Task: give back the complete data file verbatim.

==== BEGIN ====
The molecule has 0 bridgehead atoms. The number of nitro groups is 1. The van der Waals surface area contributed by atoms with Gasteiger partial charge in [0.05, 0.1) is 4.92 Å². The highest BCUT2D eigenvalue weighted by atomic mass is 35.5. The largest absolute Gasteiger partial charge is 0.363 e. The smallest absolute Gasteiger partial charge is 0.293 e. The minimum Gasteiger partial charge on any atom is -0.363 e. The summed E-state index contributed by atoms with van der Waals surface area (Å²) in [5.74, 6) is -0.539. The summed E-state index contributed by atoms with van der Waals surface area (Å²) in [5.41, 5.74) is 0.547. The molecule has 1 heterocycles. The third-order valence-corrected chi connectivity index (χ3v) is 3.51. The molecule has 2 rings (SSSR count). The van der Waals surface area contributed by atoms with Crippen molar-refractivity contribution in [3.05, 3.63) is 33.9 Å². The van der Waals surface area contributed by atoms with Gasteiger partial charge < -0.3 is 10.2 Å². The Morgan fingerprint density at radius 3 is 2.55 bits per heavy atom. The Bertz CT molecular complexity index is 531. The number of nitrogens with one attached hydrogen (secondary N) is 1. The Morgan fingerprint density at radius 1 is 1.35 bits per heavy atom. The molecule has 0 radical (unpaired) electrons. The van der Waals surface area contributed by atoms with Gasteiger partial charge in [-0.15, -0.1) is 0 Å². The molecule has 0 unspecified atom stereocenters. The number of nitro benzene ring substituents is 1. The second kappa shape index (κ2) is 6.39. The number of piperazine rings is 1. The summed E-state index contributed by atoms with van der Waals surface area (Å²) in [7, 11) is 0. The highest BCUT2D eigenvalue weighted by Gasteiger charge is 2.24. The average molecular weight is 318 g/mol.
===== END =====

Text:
The molecule has 0 bridgehead atoms. The number of nitro groups is 1. The van der Waals surface area contributed by atoms with Gasteiger partial charge in [0.05, 0.1) is 4.92 Å². The highest BCUT2D eigenvalue weighted by atomic mass is 35.5. The largest absolute Gasteiger partial charge is 0.363 e. The smallest absolute Gasteiger partial charge is 0.293 e. The minimum Gasteiger partial charge on any atom is -0.363 e. The summed E-state index contributed by atoms with van der Waals surface area (Å²) in [5.74, 6) is -0.539. The summed E-state index contributed by atoms with van der Waals surface area (Å²) in [5.41, 5.74) is 0.547. The molecule has 1 heterocycles. The third-order valence-corrected chi connectivity index (χ3v) is 3.51. The molecule has 2 rings (SSSR count). The van der Waals surface area contributed by atoms with Crippen molar-refractivity contribution in [3.05, 3.63) is 33.9 Å². The van der Waals surface area contributed by atoms with Gasteiger partial charge < -0.3 is 10.2 Å². The Morgan fingerprint density at radius 3 is 2.55 bits per heavy atom. The Bertz CT molecular complexity index is 531. The number of nitrogens with one attached hydrogen (secondary N) is 1. The Morgan fingerprint density at radius 1 is 1.35 bits per heavy atom. The molecule has 0 radical (unpaired) electrons. The van der Waals surface area contributed by atoms with Gasteiger partial charge in [-0.15, -0.1) is 0 Å². The molecule has 0 unspecified atom stereocenters. The number of nitro benzene ring substituents is 1. The second kappa shape index (κ2) is 6.39. The number of piperazine rings is 1. The summed E-state index contributed by atoms with van der Waals surface area (Å²) in [7, 11) is 0. The highest BCUT2D eigenvalue weighted by Gasteiger charge is 2.24. The average molecular weight is 318 g/mol.